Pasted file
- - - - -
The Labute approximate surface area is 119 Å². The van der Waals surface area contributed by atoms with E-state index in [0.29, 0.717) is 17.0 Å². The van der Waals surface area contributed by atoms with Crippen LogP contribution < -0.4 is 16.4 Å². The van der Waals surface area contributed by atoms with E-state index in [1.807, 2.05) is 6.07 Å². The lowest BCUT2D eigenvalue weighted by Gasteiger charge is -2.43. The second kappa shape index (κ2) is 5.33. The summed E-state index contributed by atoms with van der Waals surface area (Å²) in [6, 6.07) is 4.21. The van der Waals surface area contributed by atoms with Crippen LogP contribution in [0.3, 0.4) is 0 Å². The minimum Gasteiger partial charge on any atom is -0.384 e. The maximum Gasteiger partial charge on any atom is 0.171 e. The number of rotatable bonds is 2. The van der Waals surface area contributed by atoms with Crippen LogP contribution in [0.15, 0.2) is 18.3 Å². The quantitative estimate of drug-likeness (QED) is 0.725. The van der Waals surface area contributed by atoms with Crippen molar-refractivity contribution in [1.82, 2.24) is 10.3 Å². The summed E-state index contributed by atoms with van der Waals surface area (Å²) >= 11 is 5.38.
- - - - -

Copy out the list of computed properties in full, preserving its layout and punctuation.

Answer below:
The Labute approximate surface area is 119 Å². The van der Waals surface area contributed by atoms with E-state index in [0.29, 0.717) is 17.0 Å². The van der Waals surface area contributed by atoms with Crippen LogP contribution < -0.4 is 16.4 Å². The van der Waals surface area contributed by atoms with E-state index in [1.807, 2.05) is 6.07 Å². The lowest BCUT2D eigenvalue weighted by Gasteiger charge is -2.43. The second kappa shape index (κ2) is 5.33. The summed E-state index contributed by atoms with van der Waals surface area (Å²) in [6, 6.07) is 4.21. The van der Waals surface area contributed by atoms with Crippen LogP contribution in [0.3, 0.4) is 0 Å². The minimum Gasteiger partial charge on any atom is -0.384 e. The maximum Gasteiger partial charge on any atom is 0.171 e. The number of rotatable bonds is 2. The van der Waals surface area contributed by atoms with Crippen LogP contribution in [0.15, 0.2) is 18.3 Å². The quantitative estimate of drug-likeness (QED) is 0.725. The van der Waals surface area contributed by atoms with Crippen molar-refractivity contribution in [1.82, 2.24) is 10.3 Å². The summed E-state index contributed by atoms with van der Waals surface area (Å²) >= 11 is 5.38.